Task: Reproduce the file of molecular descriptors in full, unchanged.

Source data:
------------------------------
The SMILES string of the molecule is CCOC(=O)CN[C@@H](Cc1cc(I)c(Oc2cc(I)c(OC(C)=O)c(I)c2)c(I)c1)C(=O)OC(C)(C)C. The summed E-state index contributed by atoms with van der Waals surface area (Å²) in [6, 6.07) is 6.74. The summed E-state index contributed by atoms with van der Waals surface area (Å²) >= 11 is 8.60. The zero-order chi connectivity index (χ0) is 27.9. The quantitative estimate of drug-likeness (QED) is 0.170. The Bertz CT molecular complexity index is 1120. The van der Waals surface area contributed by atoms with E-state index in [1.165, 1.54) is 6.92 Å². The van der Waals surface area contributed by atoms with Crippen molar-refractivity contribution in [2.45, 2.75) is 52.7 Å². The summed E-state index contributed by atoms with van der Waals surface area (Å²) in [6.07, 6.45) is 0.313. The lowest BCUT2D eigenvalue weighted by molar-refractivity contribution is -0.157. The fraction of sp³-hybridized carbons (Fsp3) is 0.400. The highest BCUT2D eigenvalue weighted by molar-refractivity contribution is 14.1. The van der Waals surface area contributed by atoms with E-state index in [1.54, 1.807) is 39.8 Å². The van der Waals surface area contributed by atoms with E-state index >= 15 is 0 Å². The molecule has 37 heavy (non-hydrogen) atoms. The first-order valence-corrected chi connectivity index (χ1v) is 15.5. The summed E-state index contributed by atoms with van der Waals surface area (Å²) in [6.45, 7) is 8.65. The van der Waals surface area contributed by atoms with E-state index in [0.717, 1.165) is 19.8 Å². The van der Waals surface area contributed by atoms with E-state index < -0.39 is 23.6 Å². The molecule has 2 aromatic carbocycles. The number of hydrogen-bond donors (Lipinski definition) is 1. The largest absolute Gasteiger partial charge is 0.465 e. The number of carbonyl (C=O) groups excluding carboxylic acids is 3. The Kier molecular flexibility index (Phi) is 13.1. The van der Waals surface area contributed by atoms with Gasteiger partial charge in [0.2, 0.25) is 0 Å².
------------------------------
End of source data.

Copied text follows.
The SMILES string of the molecule is CCOC(=O)CN[C@@H](Cc1cc(I)c(Oc2cc(I)c(OC(C)=O)c(I)c2)c(I)c1)C(=O)OC(C)(C)C. The summed E-state index contributed by atoms with van der Waals surface area (Å²) in [6, 6.07) is 6.74. The summed E-state index contributed by atoms with van der Waals surface area (Å²) >= 11 is 8.60. The zero-order chi connectivity index (χ0) is 27.9. The quantitative estimate of drug-likeness (QED) is 0.170. The Bertz CT molecular complexity index is 1120. The van der Waals surface area contributed by atoms with E-state index in [1.165, 1.54) is 6.92 Å². The van der Waals surface area contributed by atoms with Crippen molar-refractivity contribution in [2.45, 2.75) is 52.7 Å². The summed E-state index contributed by atoms with van der Waals surface area (Å²) in [6.07, 6.45) is 0.313. The lowest BCUT2D eigenvalue weighted by molar-refractivity contribution is -0.157. The fraction of sp³-hybridized carbons (Fsp3) is 0.400. The highest BCUT2D eigenvalue weighted by molar-refractivity contribution is 14.1. The van der Waals surface area contributed by atoms with E-state index in [1.54, 1.807) is 39.8 Å². The van der Waals surface area contributed by atoms with E-state index >= 15 is 0 Å². The molecule has 37 heavy (non-hydrogen) atoms. The first-order valence-corrected chi connectivity index (χ1v) is 15.5. The summed E-state index contributed by atoms with van der Waals surface area (Å²) in [6.45, 7) is 8.65. The van der Waals surface area contributed by atoms with E-state index in [0.717, 1.165) is 19.8 Å². The van der Waals surface area contributed by atoms with E-state index < -0.39 is 23.6 Å². The molecule has 2 aromatic carbocycles. The number of hydrogen-bond donors (Lipinski definition) is 1. The largest absolute Gasteiger partial charge is 0.465 e. The number of carbonyl (C=O) groups excluding carboxylic acids is 3. The Kier molecular flexibility index (Phi) is 13.1. The van der Waals surface area contributed by atoms with Gasteiger partial charge in [0.2, 0.25) is 0 Å².